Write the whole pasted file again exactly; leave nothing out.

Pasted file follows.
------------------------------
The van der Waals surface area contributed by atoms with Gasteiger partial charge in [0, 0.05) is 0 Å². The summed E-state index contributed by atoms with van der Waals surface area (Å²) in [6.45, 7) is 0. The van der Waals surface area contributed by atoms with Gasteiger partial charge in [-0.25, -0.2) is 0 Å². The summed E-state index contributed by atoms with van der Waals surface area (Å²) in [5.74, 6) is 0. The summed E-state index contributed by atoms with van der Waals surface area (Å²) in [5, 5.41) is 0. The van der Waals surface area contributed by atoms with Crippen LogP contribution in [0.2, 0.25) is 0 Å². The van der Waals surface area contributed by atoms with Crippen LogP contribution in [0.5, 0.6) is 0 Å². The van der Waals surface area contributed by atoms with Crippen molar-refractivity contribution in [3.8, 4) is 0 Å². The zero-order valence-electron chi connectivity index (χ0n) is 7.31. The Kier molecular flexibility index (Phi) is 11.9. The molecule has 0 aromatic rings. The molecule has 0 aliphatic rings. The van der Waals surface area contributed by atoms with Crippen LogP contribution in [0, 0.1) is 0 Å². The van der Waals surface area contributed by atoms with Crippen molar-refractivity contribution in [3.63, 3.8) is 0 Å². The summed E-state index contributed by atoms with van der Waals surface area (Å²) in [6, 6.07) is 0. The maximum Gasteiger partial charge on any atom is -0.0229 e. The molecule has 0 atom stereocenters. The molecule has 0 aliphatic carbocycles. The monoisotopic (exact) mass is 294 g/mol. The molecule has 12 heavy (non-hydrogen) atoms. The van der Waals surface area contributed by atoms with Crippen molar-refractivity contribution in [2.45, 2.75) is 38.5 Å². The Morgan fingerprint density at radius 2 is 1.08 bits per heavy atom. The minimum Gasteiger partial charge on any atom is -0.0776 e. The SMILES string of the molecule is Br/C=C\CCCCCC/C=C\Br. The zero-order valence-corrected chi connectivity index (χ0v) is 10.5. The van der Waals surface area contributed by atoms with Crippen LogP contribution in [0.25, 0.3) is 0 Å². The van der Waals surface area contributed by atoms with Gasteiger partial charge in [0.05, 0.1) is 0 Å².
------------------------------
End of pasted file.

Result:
The van der Waals surface area contributed by atoms with Gasteiger partial charge in [0, 0.05) is 0 Å². The summed E-state index contributed by atoms with van der Waals surface area (Å²) in [6.45, 7) is 0. The van der Waals surface area contributed by atoms with Gasteiger partial charge in [-0.25, -0.2) is 0 Å². The summed E-state index contributed by atoms with van der Waals surface area (Å²) in [5.74, 6) is 0. The summed E-state index contributed by atoms with van der Waals surface area (Å²) in [5, 5.41) is 0. The van der Waals surface area contributed by atoms with Crippen LogP contribution in [0.2, 0.25) is 0 Å². The van der Waals surface area contributed by atoms with Crippen LogP contribution in [0.5, 0.6) is 0 Å². The van der Waals surface area contributed by atoms with Crippen molar-refractivity contribution in [3.8, 4) is 0 Å². The zero-order valence-electron chi connectivity index (χ0n) is 7.31. The Kier molecular flexibility index (Phi) is 11.9. The molecule has 0 aromatic rings. The molecule has 0 aliphatic rings. The van der Waals surface area contributed by atoms with Crippen LogP contribution in [0, 0.1) is 0 Å². The van der Waals surface area contributed by atoms with Crippen molar-refractivity contribution in [3.63, 3.8) is 0 Å². The summed E-state index contributed by atoms with van der Waals surface area (Å²) in [6, 6.07) is 0. The maximum Gasteiger partial charge on any atom is -0.0229 e. The molecule has 0 atom stereocenters. The molecule has 0 aliphatic carbocycles. The monoisotopic (exact) mass is 294 g/mol. The molecule has 12 heavy (non-hydrogen) atoms. The van der Waals surface area contributed by atoms with Crippen molar-refractivity contribution in [2.45, 2.75) is 38.5 Å². The Morgan fingerprint density at radius 2 is 1.08 bits per heavy atom. The minimum Gasteiger partial charge on any atom is -0.0776 e. The SMILES string of the molecule is Br/C=C\CCCCCC/C=C\Br. The zero-order valence-corrected chi connectivity index (χ0v) is 10.5. The van der Waals surface area contributed by atoms with Crippen LogP contribution in [0.25, 0.3) is 0 Å². The van der Waals surface area contributed by atoms with Gasteiger partial charge in [0.05, 0.1) is 0 Å².